Although he never felt isolated, Young says he experienced the other three forms of bullying behavior during medical school and residency. He routinely worked long hours – his longest working week was around 126 hours. He also suffered from bouts of excessive surveillance and destabilization.
As a surgical resident, for example, Young was mentored by an overbearing surgeon.
“He was telling me to stand in a place where I couldn’t see what was going on,” he says. And then he’d tell me where to put a surgical instrument and… kind of point my hand in there and then say, ‘Okay, now take [cut there]“- So I was doing it blindly.”
The message Young received was loud and clear, “I’m in control and you’re not.”
But Young backed down, and the surgeon eventually relented and allowed him to carry out the procedures with minimal intervention.
Young also worked with a surgical resident whose interactions were routinely peppered with racial comments, even while examining patients.
“I remember I was involved in a case and there was a blood clot we were taking out and the resident said, ‘That clot looks like a dead illegitimate black baby.'”
Shrine of Fear and Secrecy
Young did not officially report these behaviors, believing that doing so would come back to bite him.
He is not alone.
Tauben Averbuch, MD, co-author of BMJ is open studyYoung’s concerns have been echoed by many residents and medical students who have been bullied, he says. Less than 1 in 3 of those who experienced bullying said they had officially reported it. Of those who did, only 14% noticed an improvement. 36 approx % It found no effect, and 22% exhibited worse bullying behaviors afterward.
Hyman, a workplace attorney, says fear of retaliation is one reason why bullying in medicine continues to go unreported and thus not acknowledged and untreated.
Another: Bullying does not violate any laws in the workplace.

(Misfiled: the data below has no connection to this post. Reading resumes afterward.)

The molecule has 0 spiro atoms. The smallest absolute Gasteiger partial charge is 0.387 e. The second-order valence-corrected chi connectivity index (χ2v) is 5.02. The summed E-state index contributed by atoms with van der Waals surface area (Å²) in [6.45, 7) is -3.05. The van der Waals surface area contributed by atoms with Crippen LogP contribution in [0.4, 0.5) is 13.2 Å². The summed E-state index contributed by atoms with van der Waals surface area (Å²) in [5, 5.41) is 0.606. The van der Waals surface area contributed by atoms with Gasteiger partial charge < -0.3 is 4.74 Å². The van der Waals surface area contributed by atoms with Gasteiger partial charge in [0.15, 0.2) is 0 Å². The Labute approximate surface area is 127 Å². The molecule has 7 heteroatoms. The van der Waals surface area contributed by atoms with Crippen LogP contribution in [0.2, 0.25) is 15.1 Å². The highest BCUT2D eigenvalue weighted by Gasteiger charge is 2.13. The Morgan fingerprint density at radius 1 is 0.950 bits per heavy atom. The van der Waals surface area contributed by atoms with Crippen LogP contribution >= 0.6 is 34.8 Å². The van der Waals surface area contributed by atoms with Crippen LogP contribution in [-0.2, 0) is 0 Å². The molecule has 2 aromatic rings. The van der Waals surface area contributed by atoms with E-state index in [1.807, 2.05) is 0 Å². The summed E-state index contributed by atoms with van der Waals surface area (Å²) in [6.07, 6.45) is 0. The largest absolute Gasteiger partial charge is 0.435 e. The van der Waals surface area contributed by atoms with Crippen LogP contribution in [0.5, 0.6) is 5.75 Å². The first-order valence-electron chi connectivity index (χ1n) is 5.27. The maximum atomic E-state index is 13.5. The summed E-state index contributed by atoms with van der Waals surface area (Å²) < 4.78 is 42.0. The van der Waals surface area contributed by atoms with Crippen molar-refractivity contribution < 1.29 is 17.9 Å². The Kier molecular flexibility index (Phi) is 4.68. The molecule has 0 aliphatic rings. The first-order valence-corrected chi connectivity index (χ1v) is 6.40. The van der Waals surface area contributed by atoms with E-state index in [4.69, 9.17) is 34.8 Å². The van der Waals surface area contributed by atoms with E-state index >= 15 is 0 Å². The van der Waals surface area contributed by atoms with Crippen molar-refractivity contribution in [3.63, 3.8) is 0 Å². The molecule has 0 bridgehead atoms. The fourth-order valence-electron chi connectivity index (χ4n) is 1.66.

“Businesses, including health care providers, have largely ignored bullying because it is not illegal per se,” says Heymann. “It’s only illegal if the bullying is because of a protected category – if it’s sexual or racial harassment or a disability.”
Some medical schools and health care institutions have moved to institute anti-bullying policies, but they are still in the minority.
new study Posted in open gamma network It found that only four of the 91 best medical schools had anti-bullying policies. But even the policies in those schools failed. Three schools, for example, did not include confidential reporting procedures, and one did not include policies prohibiting retaliation.
Without clear anti-bullying policies, the identification of bullying behaviors is vague, reports are low to absent, and bullying has non-uniform consequences.
Academic medical centers need to do a better job of recognizing the problem, establishing clear anti-bullying guidelines, and taking reports of such incidents seriously.
The biggest takeaway from BMJ is open The study is “normalizing bullying behavior,” says Averbush, MD, a cardiology fellow at the University of Calgary, in Alberta, Canada.
As for solutions, he notes, “I don’t think it’s as simple as just reporting and shooting everyone who bullies them. I think it goes deeper into the culture of academic medicine, and we have to be more thoughtful about how we tackle it.”
Young agrees, but notes that medical students and residents can take steps to confront bullies and manage the stress that comes with medical training.
“I think a lot of people feel a little helpless when they do that [bullying] “But standing up for yourself sometimes, even just a little bit, can change things dramatically,” he says.